When your blood-sugar level falls, your body responds by releasing a hormone called epinephrine (adrenaline) from your adrenal glands. This hormone stimulates your liver to release its stored glucose into your bloodstream. But this adrenaline rush also produces the unpleasant symptoms that are characteristic of hypoglycemia, which include sweating, nervousness, rapid heartbeat, anxiety, hunger, faintness and trembling.
If your blood-sugar level continues to fall, the reduced glucose supply will begin to affect your brain. When hypoglycemia interferes with brain activities, you may experience headache, dizziness, rapid heartbeat, sweating, confusion, blurred vision, difficulty concentrating, anxiety, agitation, weakness or fainting and abnormal behavior that could be mistaken for drunkenness. If your condition continues to worsen, convulsions, loss of consciousness and coma may result. Keep in mind that such life-threatening symptoms are usually caused by too much medication in people with diabetes.
Symptoms of hypoglycemia vary in severity among individuals and may progress from mild to severe in a short period of time.
Who’s at Risk?
Hypoglycemia is most common among people who have diabetes and take blood-sugar lowering medication. Other factors that can predispose you to hypoglycemia include fasting, following a low-calorie diet, being pregnant, having certain medical disorders and taking certain medications.
For some people, hypoglycemia develops when they drink alcohol after a long period without eating food. As their blood-glucose levels fall, they develop a hypoglycemia-induced stupor, which makes them appear drunk and confused. This type of stupor can develop even when blood-alcohol levels are well below the legal driving limit.
If you have symptoms of hypoglycemia and you do not have diabetes, your doctor may conduct some simple blood tests to measure your blood-sugar and insulin levels. Ideally, this test will be done while you are experiencing an episode of hypoglycemic symptoms. The diagnosis of hypoglycemia will be confirmed if the blood test indicates that your blood-sugar levels are below normal and your symptoms improve when you consume sugar.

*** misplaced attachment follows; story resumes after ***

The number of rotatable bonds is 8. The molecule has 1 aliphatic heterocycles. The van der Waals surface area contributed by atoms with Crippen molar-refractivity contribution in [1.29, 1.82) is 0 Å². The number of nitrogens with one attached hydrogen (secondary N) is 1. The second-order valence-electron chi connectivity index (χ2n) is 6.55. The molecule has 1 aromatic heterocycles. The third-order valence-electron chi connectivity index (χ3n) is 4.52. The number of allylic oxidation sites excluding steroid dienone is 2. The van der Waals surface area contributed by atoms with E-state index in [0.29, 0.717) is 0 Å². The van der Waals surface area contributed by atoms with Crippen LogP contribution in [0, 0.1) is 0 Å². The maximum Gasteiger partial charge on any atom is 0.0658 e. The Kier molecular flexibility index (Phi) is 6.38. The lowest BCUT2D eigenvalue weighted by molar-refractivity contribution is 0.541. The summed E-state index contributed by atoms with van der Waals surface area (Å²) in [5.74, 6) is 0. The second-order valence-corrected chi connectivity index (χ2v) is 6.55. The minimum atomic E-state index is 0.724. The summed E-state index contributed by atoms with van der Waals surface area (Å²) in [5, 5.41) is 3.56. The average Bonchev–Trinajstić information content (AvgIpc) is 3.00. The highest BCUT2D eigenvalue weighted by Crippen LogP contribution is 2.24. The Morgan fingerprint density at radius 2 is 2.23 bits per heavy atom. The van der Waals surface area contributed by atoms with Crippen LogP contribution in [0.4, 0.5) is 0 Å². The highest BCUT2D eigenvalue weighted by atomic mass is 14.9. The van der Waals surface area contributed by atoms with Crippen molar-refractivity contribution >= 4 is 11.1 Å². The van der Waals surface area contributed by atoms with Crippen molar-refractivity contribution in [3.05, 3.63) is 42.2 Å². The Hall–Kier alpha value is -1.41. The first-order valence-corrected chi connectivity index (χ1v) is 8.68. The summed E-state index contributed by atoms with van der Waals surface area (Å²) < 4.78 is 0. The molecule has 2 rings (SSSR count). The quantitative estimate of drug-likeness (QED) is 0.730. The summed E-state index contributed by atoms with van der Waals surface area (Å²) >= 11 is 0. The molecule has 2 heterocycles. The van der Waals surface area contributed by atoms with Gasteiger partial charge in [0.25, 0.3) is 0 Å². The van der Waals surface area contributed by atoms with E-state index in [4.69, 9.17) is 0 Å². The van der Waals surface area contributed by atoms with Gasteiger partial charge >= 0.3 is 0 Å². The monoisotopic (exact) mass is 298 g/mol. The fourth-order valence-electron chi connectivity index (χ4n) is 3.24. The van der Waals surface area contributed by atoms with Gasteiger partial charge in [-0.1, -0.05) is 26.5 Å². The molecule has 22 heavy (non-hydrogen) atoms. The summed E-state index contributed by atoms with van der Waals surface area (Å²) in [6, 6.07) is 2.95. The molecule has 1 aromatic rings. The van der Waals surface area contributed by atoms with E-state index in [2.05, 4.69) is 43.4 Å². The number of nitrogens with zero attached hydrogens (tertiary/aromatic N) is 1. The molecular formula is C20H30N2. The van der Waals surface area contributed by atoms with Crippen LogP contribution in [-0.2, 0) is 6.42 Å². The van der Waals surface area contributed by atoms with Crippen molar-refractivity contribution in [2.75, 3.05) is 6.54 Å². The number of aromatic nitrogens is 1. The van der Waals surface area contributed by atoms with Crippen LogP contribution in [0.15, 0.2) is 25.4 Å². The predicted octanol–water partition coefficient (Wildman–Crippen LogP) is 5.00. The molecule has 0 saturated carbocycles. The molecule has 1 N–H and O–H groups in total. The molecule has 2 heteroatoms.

Your doctor will also take your medical history and conduct a physical examination, and may test you for diabetes. Depending on the cause of your hypoglycemia, additional laboratory tests may be required.
For years doctors used the oral glucose tolerance test to diagnose hypoglycemia. However, its use has fallen out of favor because it can produce misleading results. It is now recognized that the signs and symptoms of hypoglycemia can occur in individuals who have blood-glucose levels within the normal range. And 10 percent of people who don’t have any symptoms of hypoglycemia show low blood-sugar levels when they take the oral glucose tolerance test. So relying on blood-sugar levels alone is often not enough to diagnose hypoglycemia.
One of the most useful ways to determine if you suffer from hypoglycemia is to assess your symptoms. In general, when symptoms appear three to four hours after eating and disappear after you’ve consumed food, hypoglycemia is a likely cause. The following questionnaire is a useful tool to help you determine if you are suffering from hypoglycemia.